Chinese threats and what they could mean for local wine
CHINA'S thirst for Queensland wine hasn't dissipated, despite increasing tensions between the Chinese and Australian Government's.
The Asian nation fuelled escalating trade tensions with Australia earlier this week by blocking meat exports from some of the country's largest abattoirs.
For now, that strain is yet to trickle down to wine exports.
That is despite Chinese Ambassador Cheng Jingye stating in the Australian Financial Review, 'Why should we drink Australian wine? Eat Australian beef?'"
Granite Belt wine predominantly sells within Queensland and to other domestic markets.
But some, like Ballandean Estate Wine, have struck up partnerships with Chinese wholesalers to ensure growth outside of Australia.
"We probably only send one or two shipments a year to China which we've done already this year," Ballandean Estate Wines' Robyn Puglisi-Henderson said.
"What we do export is fairly small.
"We just don't have a lot of stock after three years of drought.
"You've got to have it to sell it," she said.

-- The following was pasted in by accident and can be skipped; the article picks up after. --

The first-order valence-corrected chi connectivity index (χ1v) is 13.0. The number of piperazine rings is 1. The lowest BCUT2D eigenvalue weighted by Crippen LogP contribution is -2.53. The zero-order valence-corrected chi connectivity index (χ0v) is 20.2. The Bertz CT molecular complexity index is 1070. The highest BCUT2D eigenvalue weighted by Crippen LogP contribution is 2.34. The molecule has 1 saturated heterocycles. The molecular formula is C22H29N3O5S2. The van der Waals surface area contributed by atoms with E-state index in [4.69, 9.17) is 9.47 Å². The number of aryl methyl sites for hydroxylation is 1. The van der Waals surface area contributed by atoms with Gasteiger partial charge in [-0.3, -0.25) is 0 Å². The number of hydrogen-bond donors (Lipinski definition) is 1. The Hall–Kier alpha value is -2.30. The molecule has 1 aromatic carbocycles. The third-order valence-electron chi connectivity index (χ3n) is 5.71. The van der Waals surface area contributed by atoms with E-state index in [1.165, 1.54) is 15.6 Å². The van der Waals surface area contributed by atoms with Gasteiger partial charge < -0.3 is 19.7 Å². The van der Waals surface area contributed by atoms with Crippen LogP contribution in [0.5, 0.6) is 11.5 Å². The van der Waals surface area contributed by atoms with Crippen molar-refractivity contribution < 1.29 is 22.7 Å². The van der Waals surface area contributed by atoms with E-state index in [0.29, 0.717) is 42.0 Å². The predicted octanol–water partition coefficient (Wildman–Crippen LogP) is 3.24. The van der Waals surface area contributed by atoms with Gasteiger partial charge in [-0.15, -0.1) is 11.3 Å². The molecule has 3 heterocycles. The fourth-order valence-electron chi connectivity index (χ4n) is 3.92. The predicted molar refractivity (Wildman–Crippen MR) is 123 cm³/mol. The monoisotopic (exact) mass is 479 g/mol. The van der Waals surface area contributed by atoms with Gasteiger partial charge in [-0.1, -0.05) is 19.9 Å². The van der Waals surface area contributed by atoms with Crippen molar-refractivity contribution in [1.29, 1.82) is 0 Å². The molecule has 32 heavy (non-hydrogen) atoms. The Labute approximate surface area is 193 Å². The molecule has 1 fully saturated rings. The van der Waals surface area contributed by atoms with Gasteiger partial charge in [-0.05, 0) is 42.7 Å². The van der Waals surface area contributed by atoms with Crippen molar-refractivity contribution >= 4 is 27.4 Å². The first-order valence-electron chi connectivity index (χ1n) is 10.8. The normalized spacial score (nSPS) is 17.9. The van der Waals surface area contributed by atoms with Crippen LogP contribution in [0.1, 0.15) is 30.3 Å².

China is their sole international trade partner these days.
They had sold into the English market for 15 years and also had business with the United States, Taiwan and Singapore.
"The customers we have in China have come back a number of times now. They're wholesale, not individual customers.
"So there's been no real significant impact for us right now," Ms Puglisi-Henderson said.
Queensland's largest winemaking entity, Sirromet Wines, has reduced the size of the their shipments to China this year but continues to maintain a solid partnership
"It's quite a precarious situation we have at the present time," Sirromet's chief winemaker Mike Hayes said.
"Sirromet recently sent a container over to China for our internal supplies warehouse.
"China and the lack of global trade is definitely having an impact on Australian wine sales, however most producers on the Granite Belt are either too small or simply haven`t the volume required to service the Chinese market continually.
"Most producers wine supply is consumed and purchased at the cellar door with small supplies filtering out to the Brisbane restaurants.
"The world will take a while to reopen fully and I perceive domestic sales will underpin the wineries cash flow for some time yet," Mr Hayes said.